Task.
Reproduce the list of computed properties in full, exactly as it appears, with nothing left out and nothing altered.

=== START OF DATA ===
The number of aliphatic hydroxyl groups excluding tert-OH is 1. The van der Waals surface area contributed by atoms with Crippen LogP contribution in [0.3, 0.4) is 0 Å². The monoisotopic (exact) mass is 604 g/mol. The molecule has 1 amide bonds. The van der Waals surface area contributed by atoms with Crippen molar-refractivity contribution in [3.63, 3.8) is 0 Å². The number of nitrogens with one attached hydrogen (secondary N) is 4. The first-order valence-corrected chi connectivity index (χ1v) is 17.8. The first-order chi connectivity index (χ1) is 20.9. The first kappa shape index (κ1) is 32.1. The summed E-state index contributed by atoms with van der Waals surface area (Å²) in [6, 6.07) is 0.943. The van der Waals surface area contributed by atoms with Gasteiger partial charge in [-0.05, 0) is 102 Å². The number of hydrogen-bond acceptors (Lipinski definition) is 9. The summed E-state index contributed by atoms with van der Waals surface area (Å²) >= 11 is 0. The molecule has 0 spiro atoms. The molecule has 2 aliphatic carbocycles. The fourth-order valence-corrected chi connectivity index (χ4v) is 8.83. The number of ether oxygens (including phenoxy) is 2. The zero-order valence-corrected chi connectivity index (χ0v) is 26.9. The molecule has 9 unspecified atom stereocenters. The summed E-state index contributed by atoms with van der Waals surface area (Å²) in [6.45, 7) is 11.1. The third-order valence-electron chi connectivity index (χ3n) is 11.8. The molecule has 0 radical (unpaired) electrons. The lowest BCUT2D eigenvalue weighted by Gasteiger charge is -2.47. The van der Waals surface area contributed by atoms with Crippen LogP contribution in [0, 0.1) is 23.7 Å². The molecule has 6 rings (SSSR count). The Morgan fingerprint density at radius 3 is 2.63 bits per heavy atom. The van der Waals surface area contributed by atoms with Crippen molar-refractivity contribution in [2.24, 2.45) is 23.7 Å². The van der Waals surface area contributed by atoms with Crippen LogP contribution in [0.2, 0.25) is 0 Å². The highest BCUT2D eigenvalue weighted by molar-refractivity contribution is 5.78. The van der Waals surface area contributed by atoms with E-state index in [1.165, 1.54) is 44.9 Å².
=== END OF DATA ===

The number of aliphatic hydroxyl groups excluding tert-OH is 1. The van der Waals surface area contributed by atoms with Crippen LogP contribution in [0.3, 0.4) is 0 Å². The monoisotopic (exact) mass is 604 g/mol. The molecule has 1 amide bonds. The van der Waals surface area contributed by atoms with Crippen molar-refractivity contribution in [3.63, 3.8) is 0 Å². The number of nitrogens with one attached hydrogen (secondary N) is 4. The first-order valence-corrected chi connectivity index (χ1v) is 17.8. The first-order chi connectivity index (χ1) is 20.9. The first kappa shape index (κ1) is 32.1. The summed E-state index contributed by atoms with van der Waals surface area (Å²) in [6, 6.07) is 0.943. The van der Waals surface area contributed by atoms with Gasteiger partial charge in [-0.05, 0) is 102 Å². The number of hydrogen-bond acceptors (Lipinski definition) is 9. The summed E-state index contributed by atoms with van der Waals surface area (Å²) >= 11 is 0. The molecule has 0 spiro atoms. The molecule has 2 aliphatic carbocycles. The fourth-order valence-corrected chi connectivity index (χ4v) is 8.83. The number of ether oxygens (including phenoxy) is 2. The zero-order valence-corrected chi connectivity index (χ0v) is 26.9. The molecule has 9 unspecified atom stereocenters. The summed E-state index contributed by atoms with van der Waals surface area (Å²) in [6.45, 7) is 11.1. The third-order valence-electron chi connectivity index (χ3n) is 11.8. The molecule has 0 radical (unpaired) electrons. The lowest BCUT2D eigenvalue weighted by Gasteiger charge is -2.47. The van der Waals surface area contributed by atoms with Crippen LogP contribution in [0, 0.1) is 23.7 Å². The molecule has 6 rings (SSSR count). The Morgan fingerprint density at radius 3 is 2.63 bits per heavy atom. The van der Waals surface area contributed by atoms with Crippen molar-refractivity contribution in [2.24, 2.45) is 23.7 Å². The van der Waals surface area contributed by atoms with Crippen LogP contribution in [0.2, 0.25) is 0 Å². The highest BCUT2D eigenvalue weighted by molar-refractivity contribution is 5.78. The van der Waals surface area contributed by atoms with E-state index in [1.165, 1.54) is 44.9 Å².